October 2020: how we are doing community test and trace

October review:

This month we’ve seen the growing second wave of coronavirus in Greece, and as a team spent time and energy restructuring our sessions and our library space accordingly. Malakasa and Oinofyta camps came out of quarantine and so we saw ourselves back on a full schedule, making things like book quarantining and disinfection in between sessions more important than ever. Together with Play-Up (previously called Kids Klub) we’ve been thinking about how to safely run our children’s library sessions. In some locations, like Lavrio town, this has meant parking outside camps to avoid contact with our younger users all together. In others, this has meant scaling back close-up hands-on teaching in favour of songs and games that can be done easily at a distance. We’ve also drawn closer with our Athens grassroots comrades to set up an effective community test-and-trace system that has seen its’ first testing this month after several members of our team developed a sore throat and a cough – which is the subject of our thinkpiece below.

Other bits from this month: Building the new library van continue:

  • we now have the insulation, floor and ceiling in!

  • We spoke with Rebel Book Club in the UK and Biblioteche Oggi in Italy

  • We restocked our Farsi and Arabic shelves following generous donations We onboarded four new librarians to our team!


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How we are doing community test and trace:

This month, new daily cases of coronavirus hit 1,000 in Greece, a country with a population of 11million. With most of the limited education and literature services, the need to run the library only grows. There’s no lockdown in our region, but there are cases in our community. We’ve been presented with a dilemma; how can we provide what people need without becoming what we jokingly refer to as a Mobile Corona Distribution unit?

The most important thing is to make the library a minimum transmission zone, as we describe above and in previous blog posts. Masks, disinfection, and distance! Following this, we also realised when speaking with our local comrades in central Athens that we can try and track the spread of the virus through our community. In Athens there is very limited free testing and no test-and-trace system in sight; so we’ve come together with the Khora collective and PlayUp to create our own.

How does it work? We’ve got a working group with representatives from many different community run spaces, from the Beehive creative workshop to the Khora Social Kitchen, who meet regularly and stay up to date with Covid info from reliable sources. Then if anyone feels ill they text one of us, who then walk them through what common symptoms are.If they have them, then we contact trace everyone they’ve been in close contact with during their infectious period, alert them to the risk, and ask them not to come into Khora or ECHO spaces. We then support the person in getting tested and inform all their close contacts of the result and what to do next. So far, we’ve been lucky; all four of this months’ traces turned out to be something other than COVID. But it’s been incredible how fast a closely knit community with trust in one another can detect and isolate a case. It allows us to keep one another safe and so important work together at the same time.

The success of our little group of volunteers, working with no funds, no pay and across language barriers, begs the question why this appears to be so difficult for some big states. The UK government has spent hitrying to create a system like this in England; but the work has been outsourced to companies with no experience, leading to allegedly little over 100 cases actually being traced in total so far in the UK.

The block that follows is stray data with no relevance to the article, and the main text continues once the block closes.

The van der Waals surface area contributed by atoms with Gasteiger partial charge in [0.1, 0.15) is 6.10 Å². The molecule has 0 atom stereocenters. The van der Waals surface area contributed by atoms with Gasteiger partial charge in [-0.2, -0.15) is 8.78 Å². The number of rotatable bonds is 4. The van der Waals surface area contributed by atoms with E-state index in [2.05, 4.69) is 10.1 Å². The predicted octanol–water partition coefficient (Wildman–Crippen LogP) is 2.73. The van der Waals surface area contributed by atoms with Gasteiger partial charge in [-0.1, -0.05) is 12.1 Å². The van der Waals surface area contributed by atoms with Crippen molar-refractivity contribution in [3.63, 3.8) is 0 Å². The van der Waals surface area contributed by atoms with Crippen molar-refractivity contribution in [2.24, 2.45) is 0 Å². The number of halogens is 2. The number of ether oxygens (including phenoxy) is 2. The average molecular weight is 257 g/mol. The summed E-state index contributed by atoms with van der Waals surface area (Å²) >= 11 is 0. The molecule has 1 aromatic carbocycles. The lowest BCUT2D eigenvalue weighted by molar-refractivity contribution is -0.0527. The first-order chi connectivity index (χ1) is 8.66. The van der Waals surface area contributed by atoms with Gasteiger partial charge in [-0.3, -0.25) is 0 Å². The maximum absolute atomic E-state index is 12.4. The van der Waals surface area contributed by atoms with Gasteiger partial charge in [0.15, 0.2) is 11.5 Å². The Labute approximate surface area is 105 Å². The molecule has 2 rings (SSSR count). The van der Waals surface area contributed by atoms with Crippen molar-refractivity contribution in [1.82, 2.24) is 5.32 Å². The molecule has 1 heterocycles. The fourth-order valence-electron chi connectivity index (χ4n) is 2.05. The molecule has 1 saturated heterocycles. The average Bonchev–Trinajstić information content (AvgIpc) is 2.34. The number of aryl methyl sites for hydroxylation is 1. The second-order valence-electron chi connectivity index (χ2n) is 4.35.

Test and trace is possible on a wider scale; it’s been implemented well by states and local governments across the world. But what it requires is a well-trained, well-paid, dedicated workforce; and most importantly, a willingness to place public health above private profit. In communist Vietnam, effective test and tracing has been combined with aggressive public health information distribution to keep the death rate below twenty. In Kerala and China similar systems have had success. A strong correlation between states willing to put people above profit and states who have been able to implement this is undeniable.

We’re lucky to live in a close knit community whose core values are solidarity and care, not profit and dominance – and that’s what allows us to implement these measures so effectively, often going above and beyond official guidelines and measures. But we aren’t isolated from the rest of the country: we can’t stop refugees and migrants being relentlessly stigmatised in parliamentary discourse and blamed for higher rates of coronavirus. We also can’t prevent the government from implementing punitive measures. For example, the government is pursuing arbitrary detention of thousands of refugees in diabolical conditions in inside refugee camps in the name of ‘public health’, likely a distraction technique to avert eyes from the under-funded health system on the edge of collapse and unwillingness to implement anti-transmission measures in the Church.

In our community we will continue to get the library to everyone who needs it, as safely as possible. And we will shout louder than ever that this economy of love and solidarity must replace profit and exclusion everyone. Please feel free to message us if you’d like copies of our procedure and our forms, or for advice on setting up your own community system. It works best when you’ve got a densely connected community and a fast form of communication (eg big WhatsApp groups) but we’re always learning!

Keira Dignan

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